My idea here is to propose to the photographer, but also to the visitor, to discover the great Parisian places (monuments, buildings, bridges, etc.). The principle is to use public transport, with a minimum of metro or bus lines possible to get to these places. Also, some places within the same perimeter can also be visited simply by walking (they will be detailed later). This is not a question of offering a tourist guide per se, but rather a way to visit as many places as possible in a minimum of time.
Before entering the subject, it is worth mentioning two points:
The map of Paris presented below: I made the latter myself? and it is therefore not of a millimeter precision, although I paid some attention to it in order to respect the distances as best as possible.
The spots listed: Paris has countless interesting places that I have not necessarily photographed. Everyone will be able to rank them according to their tastes and/or priorities when they visit the city. The map therefore shows only those I photograph regularly. The great classics, which could also be called the must-sees, are there, and I will illustrate them with the photographs below.
Looking at this map, we can note from the outset that many of the most famous places along the Seine (you can find on the blog an article in pictures dedicated to the banks of the Seine). It would be very difficult for me here to give a preference by quoting them, to the extent that I love them all, but if I were to place myself in a tourist logic, I could quote the Eiffel Tower, the Louvre and Notre Dame Cathedral, since these are very certainly the most visited and photographed places. As you may also notice, some places are on the left bank (south of the Seine), and others on the right bank (north of the Seine). It is very easy to walk from one bank to the other (and therefore from some places to another) on foot, as Paris has many bridges, and the distances between two points are often short. Also, Parisian bridges are often of great photographic interest (my favorite being most certainly the Alexandre III bridge. I also dedicated a topic this bridge on this blog.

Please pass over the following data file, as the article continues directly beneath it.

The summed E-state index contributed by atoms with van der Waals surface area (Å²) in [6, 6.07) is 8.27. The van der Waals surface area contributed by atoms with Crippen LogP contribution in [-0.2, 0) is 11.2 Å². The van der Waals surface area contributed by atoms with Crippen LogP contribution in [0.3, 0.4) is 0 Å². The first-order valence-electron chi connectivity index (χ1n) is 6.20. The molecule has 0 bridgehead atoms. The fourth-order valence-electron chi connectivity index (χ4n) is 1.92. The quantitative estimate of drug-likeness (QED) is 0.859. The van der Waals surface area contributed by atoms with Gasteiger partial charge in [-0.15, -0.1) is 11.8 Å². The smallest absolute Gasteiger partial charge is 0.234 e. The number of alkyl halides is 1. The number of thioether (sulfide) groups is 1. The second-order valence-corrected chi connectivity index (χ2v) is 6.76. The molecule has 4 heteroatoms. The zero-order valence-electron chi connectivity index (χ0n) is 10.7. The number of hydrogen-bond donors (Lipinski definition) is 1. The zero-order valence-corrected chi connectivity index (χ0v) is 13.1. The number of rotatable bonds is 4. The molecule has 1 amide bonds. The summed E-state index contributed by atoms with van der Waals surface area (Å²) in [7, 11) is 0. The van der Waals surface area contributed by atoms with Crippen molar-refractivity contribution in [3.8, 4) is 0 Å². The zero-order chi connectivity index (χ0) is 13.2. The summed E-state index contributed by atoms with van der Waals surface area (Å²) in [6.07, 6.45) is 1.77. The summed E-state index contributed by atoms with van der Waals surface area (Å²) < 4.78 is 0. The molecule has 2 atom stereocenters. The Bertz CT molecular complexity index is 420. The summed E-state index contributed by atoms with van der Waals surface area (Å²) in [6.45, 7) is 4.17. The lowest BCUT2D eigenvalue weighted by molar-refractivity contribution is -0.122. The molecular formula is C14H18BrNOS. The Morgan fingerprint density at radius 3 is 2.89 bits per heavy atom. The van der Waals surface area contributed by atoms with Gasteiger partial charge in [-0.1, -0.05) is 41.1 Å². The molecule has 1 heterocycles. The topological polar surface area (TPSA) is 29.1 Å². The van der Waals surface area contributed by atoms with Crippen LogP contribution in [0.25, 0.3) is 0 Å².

Some examples (from West to East on the map):
- from the Eiffel Tower to the Trocadero crossing the Jena Bridge.
- Invalides at the Grand Palais (near the Champs Elysees) crossing the Alexander III Bridge.
- from the Louvre (from the pyramid) to the Institut de France crossing the Pont des Arts.
- from City Hall to Notre Dame Cathedral across the Arcole Bridge.
For the various examples above, it will take about 10 to 15 minutes to walk at a "normal" pace.
To get to public transport now, it is very interesting to note that the Metro Line No. 1 (La Défense- Château de Vincennes) passes through several places listed on the map:
- La Défense (for lovers of modern architecture).
- The Arc de Triomphe (and thus the Avenue des Champs Élysées).
- The Place de la Concorde (including its two magnificent fountains of rivers and seas, as well as the Obelisk of Luxor).
- The Louvre (the museum and the pyramid).
- The Town Hall (near the Georges Pompidou Centre).
- The Place de la Bastille.
Regarding bus travel, the No. 72 line (The Gate of Saint-Cloud - City Hall) is, in my opinion, the most interesting, as it passes notably through the Bir-Hakeim Bridge, the Eiffel Tower (at the Jena Bridge), the Alexandre III Bridge , the Louvre and the Town Hall.
I would now like to go back to two places on the map, but which I have not yet mentioned, as they are "out of the way" compared to the two transport lines mentioned so far. I am thinking especially here of the Basilica of the Sacred Heart in Montmartre, a must-see tourist hotspot. There are of course several possible combinations to get there, but if we stay in the logic of this article, the metro line No. 2 (Porte Dauphine - Nation) allows you to get there directly, from the Charles de Gaulle-Étoile station (Arc de Triumph), and going down to the Antwerp station (you will then have to walk about ten minutes).
For the Opéra Garnier, which is also a short walk from the Parisian department stores (Galeries Lafayette and Le Printemps), and especially their terraces which offer beautiful views, the Metro Line No. 8 (Balard - Créteil) leads to it in two stations ( descend to Opera) from Concorde station. It is also possible to walk to the Place de la Concorde at the Opera Garnier in about 15 minutes.
So this is in a few lines the way I travel when I do photo outings, and that makes it easy to visit our beautiful capital. Again, the list of places and ways to get there is not exhaustive here. For example, I could have mentioned the trip to the Seine with the Batobus or the Vélib system. Paris has many ways to get around. Finally, I have added to the picture gallery some places that are not listed on the map, but which is of particular interest when visiting our beautiful capital.
Have a good visit!
You can click on the thumbnails to enlarge the images